Friday, June 29, 2012

@pidgirl's June 2012 E-Newsletter

From PID's to portable GC's and Beyond
                              June 2012 
From a local training course led by a colleague at UMass Boston to the Real-Time Detection Systems Committee Professional Development Courses (PDCs) at the American Industrial Hygiene Conference and Exposition, Jack has been out of the lab this month and on location teaching. 
We're looking forward to our mid-week mini break next week in observance of the Independence Day holiday: we're closing Wednesday and Thursday. 
Early history of the photoionization detector
Numerous companies manufacture and/or supply photoionization detectors but we remain unique because we have Dr. Jack Driscoll, the Father of Photoionization, the true expert on the HNU PID which has become coined *the analytical PID*.  He was honored to present the Early History of the Photionization Detector at the PID/4 gas field use PIDs andHazardous Chemicals and Real-Time Detection Systems PDC(s). His presentation is here and is full of interesting little known facts. 
Photoionization detector for gas chromatography
Jack Driscoll and Fred Spaziani: the founding fathers of HNU Systems, Inc. applied the photoionization detector technology to gas chromatography in 1976. Having borrowed a Tracor GC equipped with a Flame Ionization Detector and utilizing Fred's uncanny mechanical engineering skills, they built a crude version of the PID modeled after the portable PID they had introduced to the industrial hygiene market in 1974 and modified the detector to run on the Tracor. The purpose of this exercise was to develop a sensitive detector for hydrocarbons. What they had not expected to find was that their PID was fifty times more sensitive than the FID for aromatic hydrocarbons! Information on upgrading your GC with our HNU PID is here.
Fast GC for Real-Time Detection in the field
Gas chromatographic analysis times for ketone and aromatics methods (NIOSH 1301, 1501 & 2005) are between 25-35 minutes due to long temperature ramping and cooling times. Also, if peaks are not resolved chromatographically, non-target components may interfere with the analysis. We employed Vici Valco's resistively heated columns to reduce the total analysis times by 50-60%, and used the PID/FID response ratios to enhance identification of components of interest. Abstract here 
*Enlighten me, but make it quick* Ignite! Session
Jack is presenter #3 in this engaging presentation.

20 slides in 5 minutes on a particular 
opic. Slid
es are auto-advanced so in this case, timing IS everything!

Thank you for taking the time to read my newsletter today and I invite you to connect with me socially using the icon links below.
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Jennifer L. Maclachlan, Managing Director

Thursday, June 28, 2012

Trains, Planes, and Automobiles, and CERM 2012

Guest blog post by George Ruger 

The 43rd Meeting of the Central Region of the American Chemical Society took place in Dearborn Michigan at the Henry Hotel June 5-9, 2012.  However, how does someone way out east get to such a place to enjoy all that the rest of the country has to offer?  Of course, there are planes.  But it is so expensive to travel by plane these days.  Trains go throughout the country, but do they go everywhere?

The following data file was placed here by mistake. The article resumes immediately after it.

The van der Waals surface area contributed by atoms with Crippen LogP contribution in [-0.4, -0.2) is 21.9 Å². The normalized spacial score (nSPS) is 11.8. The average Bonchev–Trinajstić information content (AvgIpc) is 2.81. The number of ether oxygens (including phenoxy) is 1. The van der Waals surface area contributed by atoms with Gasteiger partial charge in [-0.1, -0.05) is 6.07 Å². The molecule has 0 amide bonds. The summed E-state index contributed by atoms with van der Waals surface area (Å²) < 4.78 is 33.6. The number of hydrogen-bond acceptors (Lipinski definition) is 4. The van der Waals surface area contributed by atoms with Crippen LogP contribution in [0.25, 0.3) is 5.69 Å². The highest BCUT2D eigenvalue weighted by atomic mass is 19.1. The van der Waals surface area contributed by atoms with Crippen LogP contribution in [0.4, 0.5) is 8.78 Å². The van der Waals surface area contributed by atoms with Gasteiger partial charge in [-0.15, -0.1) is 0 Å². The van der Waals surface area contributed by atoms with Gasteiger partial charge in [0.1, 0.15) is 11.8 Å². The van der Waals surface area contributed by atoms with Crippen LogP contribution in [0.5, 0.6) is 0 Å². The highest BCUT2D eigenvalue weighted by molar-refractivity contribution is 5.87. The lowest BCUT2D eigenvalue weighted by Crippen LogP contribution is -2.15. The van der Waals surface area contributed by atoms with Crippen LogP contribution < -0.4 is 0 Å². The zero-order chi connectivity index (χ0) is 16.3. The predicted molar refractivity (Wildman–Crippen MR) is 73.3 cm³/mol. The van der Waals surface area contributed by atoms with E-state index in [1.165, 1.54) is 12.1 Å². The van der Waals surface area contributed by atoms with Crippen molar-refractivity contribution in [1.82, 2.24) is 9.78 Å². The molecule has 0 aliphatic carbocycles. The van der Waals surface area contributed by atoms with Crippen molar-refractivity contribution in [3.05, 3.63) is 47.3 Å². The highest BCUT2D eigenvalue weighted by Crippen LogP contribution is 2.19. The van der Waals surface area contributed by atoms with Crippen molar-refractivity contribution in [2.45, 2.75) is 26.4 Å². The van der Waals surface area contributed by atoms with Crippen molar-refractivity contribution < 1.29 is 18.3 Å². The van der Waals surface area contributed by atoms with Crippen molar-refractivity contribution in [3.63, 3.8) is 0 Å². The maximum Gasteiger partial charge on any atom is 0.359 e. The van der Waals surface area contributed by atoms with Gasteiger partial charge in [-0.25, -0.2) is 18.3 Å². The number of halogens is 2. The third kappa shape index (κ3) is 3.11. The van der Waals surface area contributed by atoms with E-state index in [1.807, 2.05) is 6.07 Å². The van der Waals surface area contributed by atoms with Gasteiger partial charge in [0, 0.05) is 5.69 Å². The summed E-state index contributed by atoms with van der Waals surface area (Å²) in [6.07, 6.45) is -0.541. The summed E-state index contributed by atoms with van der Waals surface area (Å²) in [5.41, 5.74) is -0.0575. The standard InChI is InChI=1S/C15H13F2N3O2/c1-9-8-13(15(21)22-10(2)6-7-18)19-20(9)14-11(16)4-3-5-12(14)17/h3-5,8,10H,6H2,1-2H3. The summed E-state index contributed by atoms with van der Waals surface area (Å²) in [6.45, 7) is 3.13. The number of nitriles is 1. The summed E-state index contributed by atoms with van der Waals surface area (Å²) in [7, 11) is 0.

And of course the almighty automobile, the cars and trucks which take people to and from work each day. 

Scratching the plane, and with it the hefty price tag, and skipping over the automobiles until later, we shall focus on the marvel that fueled our countries' early expansion out west, the train.  Do trains go beyond the lucrative Northeast Corridor and to points unknown?  Well, it turns out they do.  Mighty Amtrak does in fact make many stops along the way from NYC to Chicago.  One such stop takes us to Toledo Ohio, a mere hour from Detroit.  There is bus  service from Toledo to Detroit, and nearby towns including Dearborn, MI.  The train did not go all the way to Detroit, but it got pretty close.  Fortunately for me, I was able to spend that last hour of the trip in one of the wonderful vehicles produced in nearby Detroit thanks to the hospitality of the Detroit section officers.

So, it seems that the journey is possible, although it does take about 12 hours each way from just north of NYC.  It is quite a journey, through western NY and into Ohio.  The tracks are a bit bumpy in spots, and after a while one town or stretch of open land looks like all the others.  Plus, the need for sleep keeps creeping in during the multi hour journey.  I'm so glad I left my car at home.  It is hard to do much else on the long journey than to occasionally look out and see the sights and then try to rest.  Internet access is not available on my train.  Here I am traveling the way people did for generations before planes took over as the favorite mode of transportation for many and my biggest complaint was I cannot get online.  Followed by the long time it takes to get to my destination.  Still, the countryside is scenic in spots.  The people along the way are an interesting group, including a number of them who I would guess are Amish. 

On to the reason for my journey, CERM 12.  Here, on the edge of Detroit, in the town of